Looking after your mental well-being is as simple as phoning a friend, reading a book, or cooking yourself a meal, and will prevent burnout. Motivation to work will be much higher if you know you can relax after you’ve completed your task.

Socialising

Beginning a new academic year in the middle of the pandemic means that making friends has been harder than usual.

Classes of new people are intimidating at the best of times, let alone when it’s a screen full of names without faces.

One particular cause of anxiety for students is the use of breakout room, because there have been no opportunities to meet the people we’re grouped with.

A black screen reading "your camera is turned off"
Turning on your camera may help you make friends

Facing that fear head on will make things easier in the long run. Turning on your camera in breakout rooms and making the effort to say hello will ease anxiety for others, who in turn will respond to you.

Student mental health has been in crisis this year due to people’s inability to meet new friends.

It’s easy to underestimate the impact friendships can have on your academic life; just having somebody to discuss your work with or a friendly face to meet in class will make you feel more confident.

During the pandemic it hasn’t been possible to socialise in the usual sense, but you could do a socially-distanced supermarket shop together.

Creating a social media group for your course will encourage everybody to be more sociable outside of class.

People studying the same course as you are likely to share your interests, so making friends is much more likely if you take a break from talking about work. Even just introducing yourself in a non-academic setting can spark conversations in a group chat.

Large groups online can also take the pressure off individuals to carry the conversation, as everyone contributes.

Group calls, via Microsoft Teams or Zoom, make it easy for people to play online games or have a few drinks together. If you’re shy or anxious, try not to let that stop you – there will always be chatty individuals that provide interesting conversation fodder.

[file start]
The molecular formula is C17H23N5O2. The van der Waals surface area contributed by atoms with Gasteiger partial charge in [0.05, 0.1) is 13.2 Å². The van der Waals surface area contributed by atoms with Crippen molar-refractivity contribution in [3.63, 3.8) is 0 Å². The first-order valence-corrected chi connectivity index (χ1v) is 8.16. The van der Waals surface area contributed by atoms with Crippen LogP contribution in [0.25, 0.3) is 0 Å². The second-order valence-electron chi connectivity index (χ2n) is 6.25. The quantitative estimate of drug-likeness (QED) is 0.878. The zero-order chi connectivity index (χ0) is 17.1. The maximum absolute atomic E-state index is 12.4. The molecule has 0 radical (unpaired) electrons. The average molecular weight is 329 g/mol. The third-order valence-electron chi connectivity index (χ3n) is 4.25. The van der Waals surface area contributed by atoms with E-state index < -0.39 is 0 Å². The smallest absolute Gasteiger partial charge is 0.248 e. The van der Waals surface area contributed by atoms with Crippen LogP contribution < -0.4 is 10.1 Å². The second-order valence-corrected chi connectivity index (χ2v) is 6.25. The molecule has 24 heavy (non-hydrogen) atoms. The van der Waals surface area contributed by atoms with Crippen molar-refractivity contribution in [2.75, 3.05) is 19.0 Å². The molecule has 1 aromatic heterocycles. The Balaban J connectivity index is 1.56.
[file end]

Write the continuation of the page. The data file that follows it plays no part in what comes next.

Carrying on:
Hidden obstacles

A hidden challenge of online learning is that we now have nowhere to go. With schools and universities online, many students no longer leave their home during the day. This has been particularly problematic during the winter months, as we often work through daylight hours and don’t want to go out in the dark.

Going out for fresh air is an immediate mood booster that shouldn’t be underestimated. Rearranging your day to fit in a walk has significant mental health benefits, not to mention the physical benefits of light exercise. Try to immerse yourself in nature wherever possible, as birdsong has been shown to improve mental well-being.

If you really can’t leave the house, try opening a window and doing some indoor exercises. Studies show that movement improves brain and memory function, so it’s worth trying if you procrastinate a lot.

It’s important to make the best of the situations we’re faced with, but also to remember that this won’t last forever. If online learning is something you’ve struggled with, remind yourself that with every day that passes, the weather is getting warmer, the evenings are getting lighter, and we’re another day closer to being with our family and friends again.